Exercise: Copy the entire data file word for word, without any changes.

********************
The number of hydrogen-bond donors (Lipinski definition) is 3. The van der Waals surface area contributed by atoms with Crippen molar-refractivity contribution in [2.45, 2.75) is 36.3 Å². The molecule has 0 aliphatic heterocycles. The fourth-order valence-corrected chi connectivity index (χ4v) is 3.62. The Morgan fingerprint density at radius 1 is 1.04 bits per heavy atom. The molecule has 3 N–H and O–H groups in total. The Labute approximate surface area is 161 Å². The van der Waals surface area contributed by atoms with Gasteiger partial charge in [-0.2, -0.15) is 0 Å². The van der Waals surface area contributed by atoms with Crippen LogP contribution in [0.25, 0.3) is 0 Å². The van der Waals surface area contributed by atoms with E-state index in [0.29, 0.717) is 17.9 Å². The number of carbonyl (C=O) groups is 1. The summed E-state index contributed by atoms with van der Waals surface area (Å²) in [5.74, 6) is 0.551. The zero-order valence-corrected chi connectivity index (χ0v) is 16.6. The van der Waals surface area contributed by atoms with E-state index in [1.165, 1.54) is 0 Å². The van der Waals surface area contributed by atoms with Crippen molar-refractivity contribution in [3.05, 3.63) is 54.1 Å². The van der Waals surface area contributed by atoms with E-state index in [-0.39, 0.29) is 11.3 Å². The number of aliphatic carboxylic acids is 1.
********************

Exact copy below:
The number of hydrogen-bond donors (Lipinski definition) is 3. The van der Waals surface area contributed by atoms with Crippen molar-refractivity contribution in [2.45, 2.75) is 36.3 Å². The molecule has 0 aliphatic heterocycles. The fourth-order valence-corrected chi connectivity index (χ4v) is 3.62. The Morgan fingerprint density at radius 1 is 1.04 bits per heavy atom. The molecule has 3 N–H and O–H groups in total. The Labute approximate surface area is 161 Å². The van der Waals surface area contributed by atoms with Gasteiger partial charge in [-0.2, -0.15) is 0 Å². The van der Waals surface area contributed by atoms with Crippen LogP contribution in [0.25, 0.3) is 0 Å². The van der Waals surface area contributed by atoms with E-state index in [0.29, 0.717) is 17.9 Å². The number of carbonyl (C=O) groups is 1. The summed E-state index contributed by atoms with van der Waals surface area (Å²) in [5.74, 6) is 0.551. The zero-order valence-corrected chi connectivity index (χ0v) is 16.6. The van der Waals surface area contributed by atoms with E-state index in [1.165, 1.54) is 0 Å². The van der Waals surface area contributed by atoms with Crippen molar-refractivity contribution in [3.05, 3.63) is 54.1 Å². The van der Waals surface area contributed by atoms with E-state index in [-0.39, 0.29) is 11.3 Å². The number of aliphatic carboxylic acids is 1.